October 4, 1957.
Chairman, House Committee on Ways and Means,

House of Representatives, Washington, D. C. DEAR MR. CHAIRMAN: Enclosed herewith are two copies of a statement by Mr. E. R. Jennings, of 500 Fifth Avenue, New York, N. Y. It is requested that your committee include it as a part of the hearings on general revenue provisions which are to commence on January 7, 1958.

I would appreciate your letting me have for my files a copy of any acknowledgement sent to Mr. Jennings by the committee. Sincerely,


SEPTEMBER 9, 1957. Hon. JACOB J. JAVITS, United States Senator from State of New York,

Senate Office Building, Washington, D. O. DEAR SENATOR JAVITS : Thank you very much for your letter of September 3, which was in answer to mine of August 14.

Placing a statutory limit of $1,250 annually as a medical-expense deduction is thoroughly ridiculous.

Since October 17, 1950, when I was injured in an accident to the extent that I cannot walk and cannot use my left arm, the tax collectors have been in a race with the medical racket for my hard-earned dollars. Indeed, I have discovered that one in the middle-income bracket simply cannot keep up with both the medies and the State and Federal tax collectors.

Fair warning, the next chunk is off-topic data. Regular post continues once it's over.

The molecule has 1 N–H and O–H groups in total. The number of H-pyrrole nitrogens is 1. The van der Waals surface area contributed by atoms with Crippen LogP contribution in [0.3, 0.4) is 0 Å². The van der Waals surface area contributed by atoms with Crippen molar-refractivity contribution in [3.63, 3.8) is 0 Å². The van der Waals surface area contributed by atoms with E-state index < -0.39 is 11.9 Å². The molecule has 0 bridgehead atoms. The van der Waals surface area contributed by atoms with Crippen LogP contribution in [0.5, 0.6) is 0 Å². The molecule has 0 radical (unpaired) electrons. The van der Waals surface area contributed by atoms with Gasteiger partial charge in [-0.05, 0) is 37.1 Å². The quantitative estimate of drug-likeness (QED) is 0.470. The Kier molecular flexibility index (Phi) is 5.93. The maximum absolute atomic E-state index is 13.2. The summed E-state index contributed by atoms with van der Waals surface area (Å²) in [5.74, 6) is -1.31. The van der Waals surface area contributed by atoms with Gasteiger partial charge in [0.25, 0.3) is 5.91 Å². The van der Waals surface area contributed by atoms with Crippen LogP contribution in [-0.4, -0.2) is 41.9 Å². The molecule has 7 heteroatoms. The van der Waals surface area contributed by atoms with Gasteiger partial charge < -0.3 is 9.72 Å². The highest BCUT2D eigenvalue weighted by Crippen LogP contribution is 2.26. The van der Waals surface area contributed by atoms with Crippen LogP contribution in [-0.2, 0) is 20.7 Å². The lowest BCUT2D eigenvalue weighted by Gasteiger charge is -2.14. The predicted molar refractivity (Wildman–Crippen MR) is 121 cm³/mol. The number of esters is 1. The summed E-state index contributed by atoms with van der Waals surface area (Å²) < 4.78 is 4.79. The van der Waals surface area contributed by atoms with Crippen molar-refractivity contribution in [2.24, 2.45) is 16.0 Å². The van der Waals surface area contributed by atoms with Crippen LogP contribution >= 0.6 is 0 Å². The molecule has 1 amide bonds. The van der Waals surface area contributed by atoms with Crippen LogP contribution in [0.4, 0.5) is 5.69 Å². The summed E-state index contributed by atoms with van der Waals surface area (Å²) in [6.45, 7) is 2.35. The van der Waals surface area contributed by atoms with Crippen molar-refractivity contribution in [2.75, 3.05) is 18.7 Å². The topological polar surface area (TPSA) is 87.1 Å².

In one bout with surgery at New York hospital, I was obliged to pay the medical racket in excess of $5,000, yet the Federal Government would allow me to deduct one-fourth of that amount for that total year (and I had additional medical expenses in the same year).

The Federal Congress has made it comparatively simple for oil-well owners to get along in life, and it has made the same provisions for capitalists with the capital-gains provisions of the tax law.

How about giving the ill or injured at least as much consideration as has been given the aforementioned? I trust that the House committee will find it possible to be objective enough to understand the problems which confront the iil or injured under the present miserable tax law.